There are two standard forms of DC, bifrontal, and unilateral craniectomies, details of which have been reviewed by Timofeev et al.34 These differ in terms of the location where part of the skull is removed. Currently there is no consensus on the optimal location of craniectomy, although the unilateral craniectomy is more common.32 Surgical decisions on the location of the DC are taken based on the presence of certain features in brain imaging, for example the presence of midline shift (shifting of the brain toward one side), and any swelling present in pre-operative scans.26 At present inherent differences in geometry between the choices of craniectomy location are not taken into consideration.

Size of Craniectomy Opening

Related to the location of the craniectomy, the surgeon has to consider the optimum size of the opening. Evidently a larger opening is likely to lead to a better reduction in ICP, but at a clinical cost of increased risk of adverse effects and complications associated with the surgery.

Bevel/Chamfer of the Craniectomy

Historically, surgical technique suggests creating a positive chamfer on the bone edge in order to stop the bone flap sinking when it is replaced. Modern cranioplasty tends to be carried out with a titanium or synthetic plate which overlaps the edge of the craniectomy, raising the possibility of using no chamfer, or even a negative chamfer, as illustrated in Fig. 1c. Since Wagner et al.40 suggest that sharp bone edges can lead to lesions and a poor outcome, changes in bone edge details may have an influence on tissue damage.

Bioengineering Background

There has been a significant body of work to address brain biomechanics, as reviewed by Goriely et al.16 Models have considered clinical situations related to hydrocephalus5,29,30 and image guided surgery.23,42 However, as noted by Goriely et al.,16 there has been a surprising lack of work considering modeling of DC. A finite element (FE) model of Gao and Ang15 uses a poro-elastic material model to simulate changes in ICP and associated deformation after a DC procedure. Both an idealized spherical model and a realistic shape are considered. Results show an encouraging qualitative correlation between the geometry of the deformed brain and clinical observations, and replicate the reduction in ICP associated with the procedure. The effect of increased craniectomy size on increasing deformation and reducing ICP is seen. The authors note that the maximum strains occur around the edge of the craniectomy, which may be associated with tissue damage, but their models are too coarse to capture this effect accurately.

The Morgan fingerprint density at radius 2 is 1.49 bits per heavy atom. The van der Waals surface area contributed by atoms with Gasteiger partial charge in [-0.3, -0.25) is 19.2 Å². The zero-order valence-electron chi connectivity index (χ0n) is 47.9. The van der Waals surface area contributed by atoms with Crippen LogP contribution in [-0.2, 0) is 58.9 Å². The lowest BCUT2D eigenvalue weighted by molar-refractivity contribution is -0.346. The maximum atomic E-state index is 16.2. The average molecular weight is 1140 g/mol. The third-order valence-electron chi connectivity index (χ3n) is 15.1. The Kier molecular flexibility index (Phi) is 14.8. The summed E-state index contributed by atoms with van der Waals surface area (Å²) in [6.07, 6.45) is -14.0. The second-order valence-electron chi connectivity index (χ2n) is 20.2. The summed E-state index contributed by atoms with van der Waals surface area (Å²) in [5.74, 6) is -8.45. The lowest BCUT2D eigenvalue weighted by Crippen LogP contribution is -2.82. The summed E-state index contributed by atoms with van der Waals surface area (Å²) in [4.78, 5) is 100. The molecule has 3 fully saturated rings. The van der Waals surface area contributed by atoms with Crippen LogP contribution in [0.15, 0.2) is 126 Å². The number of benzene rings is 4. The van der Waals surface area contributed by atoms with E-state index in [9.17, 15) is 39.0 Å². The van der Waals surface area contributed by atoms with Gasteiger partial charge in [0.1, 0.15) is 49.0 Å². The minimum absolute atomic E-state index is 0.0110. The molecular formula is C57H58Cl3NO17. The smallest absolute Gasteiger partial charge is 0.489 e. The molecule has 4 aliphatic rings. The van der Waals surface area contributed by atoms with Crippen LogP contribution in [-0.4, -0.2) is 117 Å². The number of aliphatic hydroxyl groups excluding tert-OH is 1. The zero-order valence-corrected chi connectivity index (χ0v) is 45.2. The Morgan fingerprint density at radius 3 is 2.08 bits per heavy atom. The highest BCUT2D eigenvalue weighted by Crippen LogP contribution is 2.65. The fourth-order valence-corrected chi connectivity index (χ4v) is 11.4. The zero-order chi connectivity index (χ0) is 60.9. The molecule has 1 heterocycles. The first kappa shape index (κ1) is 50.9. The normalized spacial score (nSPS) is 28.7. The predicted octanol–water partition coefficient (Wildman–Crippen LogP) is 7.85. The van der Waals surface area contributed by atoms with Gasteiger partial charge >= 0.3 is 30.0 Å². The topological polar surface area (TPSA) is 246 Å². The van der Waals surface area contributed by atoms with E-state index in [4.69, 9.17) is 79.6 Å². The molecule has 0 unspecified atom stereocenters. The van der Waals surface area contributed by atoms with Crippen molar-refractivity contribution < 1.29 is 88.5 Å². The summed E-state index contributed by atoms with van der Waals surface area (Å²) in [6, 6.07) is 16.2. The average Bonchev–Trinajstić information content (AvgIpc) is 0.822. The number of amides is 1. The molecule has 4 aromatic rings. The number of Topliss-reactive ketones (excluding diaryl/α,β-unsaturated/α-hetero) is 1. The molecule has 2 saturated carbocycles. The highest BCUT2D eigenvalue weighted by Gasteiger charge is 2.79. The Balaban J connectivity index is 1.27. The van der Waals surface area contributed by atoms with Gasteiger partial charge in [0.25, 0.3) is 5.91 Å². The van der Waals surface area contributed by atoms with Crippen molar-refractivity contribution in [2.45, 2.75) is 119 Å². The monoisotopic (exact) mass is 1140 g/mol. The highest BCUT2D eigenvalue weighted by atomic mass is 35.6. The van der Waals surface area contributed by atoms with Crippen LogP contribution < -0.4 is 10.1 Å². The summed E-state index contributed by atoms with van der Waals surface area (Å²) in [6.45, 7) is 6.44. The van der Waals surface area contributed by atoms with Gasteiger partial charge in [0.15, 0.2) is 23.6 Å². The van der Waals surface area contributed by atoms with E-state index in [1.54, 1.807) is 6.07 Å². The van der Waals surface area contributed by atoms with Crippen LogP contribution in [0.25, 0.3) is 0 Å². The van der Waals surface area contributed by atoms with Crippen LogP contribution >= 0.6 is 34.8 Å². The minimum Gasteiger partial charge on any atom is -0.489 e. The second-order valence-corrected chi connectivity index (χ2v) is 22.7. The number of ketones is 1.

More recently Li and Holst27,39 have also used a poro-elastic model to simulate the effect of DC. By including ventricular pressure and a “mass effect” fluid source associated with injured tissue, they were able to obtain good agreement between modeled deformations and clinical measurements, and to predict changes in strain associated with performing a DC on the opposite side of the skull to the injured tissue.